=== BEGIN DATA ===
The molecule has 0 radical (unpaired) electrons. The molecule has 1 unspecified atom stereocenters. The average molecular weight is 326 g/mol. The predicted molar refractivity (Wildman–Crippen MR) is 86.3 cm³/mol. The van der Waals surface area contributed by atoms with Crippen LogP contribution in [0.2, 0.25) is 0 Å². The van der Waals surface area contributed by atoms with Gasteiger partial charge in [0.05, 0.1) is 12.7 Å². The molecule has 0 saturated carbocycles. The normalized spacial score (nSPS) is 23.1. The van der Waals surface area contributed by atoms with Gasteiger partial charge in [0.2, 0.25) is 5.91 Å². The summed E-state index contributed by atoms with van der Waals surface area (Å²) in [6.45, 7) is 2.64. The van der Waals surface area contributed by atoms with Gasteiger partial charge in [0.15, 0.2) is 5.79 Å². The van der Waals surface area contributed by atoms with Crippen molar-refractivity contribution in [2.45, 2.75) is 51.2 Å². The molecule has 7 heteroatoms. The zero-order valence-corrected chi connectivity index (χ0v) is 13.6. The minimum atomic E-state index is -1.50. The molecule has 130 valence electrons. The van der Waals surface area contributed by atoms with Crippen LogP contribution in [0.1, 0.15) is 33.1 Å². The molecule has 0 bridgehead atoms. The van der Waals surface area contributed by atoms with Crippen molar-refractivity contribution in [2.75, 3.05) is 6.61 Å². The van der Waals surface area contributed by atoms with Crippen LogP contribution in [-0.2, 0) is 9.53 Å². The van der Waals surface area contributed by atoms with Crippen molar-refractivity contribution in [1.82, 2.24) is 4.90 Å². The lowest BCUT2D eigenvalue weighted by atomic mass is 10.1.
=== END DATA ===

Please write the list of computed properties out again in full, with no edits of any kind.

The molecule has 0 radical (unpaired) electrons. The molecule has 1 unspecified atom stereocenters. The average molecular weight is 326 g/mol. The predicted molar refractivity (Wildman–Crippen MR) is 86.3 cm³/mol. The van der Waals surface area contributed by atoms with Crippen LogP contribution in [0.2, 0.25) is 0 Å². The van der Waals surface area contributed by atoms with Gasteiger partial charge in [0.05, 0.1) is 12.7 Å². The molecule has 0 saturated carbocycles. The normalized spacial score (nSPS) is 23.1. The van der Waals surface area contributed by atoms with Gasteiger partial charge in [0.2, 0.25) is 5.91 Å². The summed E-state index contributed by atoms with van der Waals surface area (Å²) in [6.45, 7) is 2.64. The van der Waals surface area contributed by atoms with Gasteiger partial charge in [0.15, 0.2) is 5.79 Å². The van der Waals surface area contributed by atoms with Crippen molar-refractivity contribution in [2.45, 2.75) is 51.2 Å². The molecule has 7 heteroatoms. The zero-order valence-corrected chi connectivity index (χ0v) is 13.6. The minimum atomic E-state index is -1.50. The molecule has 130 valence electrons. The van der Waals surface area contributed by atoms with Crippen LogP contribution in [0.1, 0.15) is 33.1 Å². The molecule has 0 bridgehead atoms. The van der Waals surface area contributed by atoms with Crippen molar-refractivity contribution in [2.75, 3.05) is 6.61 Å². The van der Waals surface area contributed by atoms with Crippen LogP contribution in [-0.2, 0) is 9.53 Å². The van der Waals surface area contributed by atoms with Crippen molar-refractivity contribution in [1.82, 2.24) is 4.90 Å². The lowest BCUT2D eigenvalue weighted by atomic mass is 10.1.